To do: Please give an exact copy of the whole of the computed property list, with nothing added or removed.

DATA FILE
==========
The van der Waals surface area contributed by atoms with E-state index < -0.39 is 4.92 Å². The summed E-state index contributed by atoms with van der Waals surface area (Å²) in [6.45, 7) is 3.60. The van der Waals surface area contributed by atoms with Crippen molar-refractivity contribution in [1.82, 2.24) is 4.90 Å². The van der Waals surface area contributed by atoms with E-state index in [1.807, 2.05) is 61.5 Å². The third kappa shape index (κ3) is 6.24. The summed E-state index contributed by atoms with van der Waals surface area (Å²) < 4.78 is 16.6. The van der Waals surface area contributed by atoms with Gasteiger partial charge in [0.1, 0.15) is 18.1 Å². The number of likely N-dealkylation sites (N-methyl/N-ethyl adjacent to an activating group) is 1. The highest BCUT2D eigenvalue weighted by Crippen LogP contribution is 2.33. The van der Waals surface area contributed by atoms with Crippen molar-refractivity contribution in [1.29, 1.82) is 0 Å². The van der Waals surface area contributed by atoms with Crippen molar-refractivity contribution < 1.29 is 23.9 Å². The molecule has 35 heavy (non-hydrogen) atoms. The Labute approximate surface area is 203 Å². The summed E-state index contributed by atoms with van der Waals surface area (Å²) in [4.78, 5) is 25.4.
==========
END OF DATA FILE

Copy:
The van der Waals surface area contributed by atoms with E-state index < -0.39 is 4.92 Å². The summed E-state index contributed by atoms with van der Waals surface area (Å²) in [6.45, 7) is 3.60. The van der Waals surface area contributed by atoms with Crippen molar-refractivity contribution in [1.82, 2.24) is 4.90 Å². The van der Waals surface area contributed by atoms with E-state index in [1.807, 2.05) is 61.5 Å². The third kappa shape index (κ3) is 6.24. The summed E-state index contributed by atoms with van der Waals surface area (Å²) < 4.78 is 16.6. The van der Waals surface area contributed by atoms with Gasteiger partial charge in [0.1, 0.15) is 18.1 Å². The number of likely N-dealkylation sites (N-methyl/N-ethyl adjacent to an activating group) is 1. The highest BCUT2D eigenvalue weighted by Crippen LogP contribution is 2.33. The van der Waals surface area contributed by atoms with Crippen molar-refractivity contribution in [1.29, 1.82) is 0 Å². The van der Waals surface area contributed by atoms with Crippen molar-refractivity contribution < 1.29 is 23.9 Å². The molecule has 35 heavy (non-hydrogen) atoms. The Labute approximate surface area is 203 Å². The summed E-state index contributed by atoms with van der Waals surface area (Å²) in [4.78, 5) is 25.4.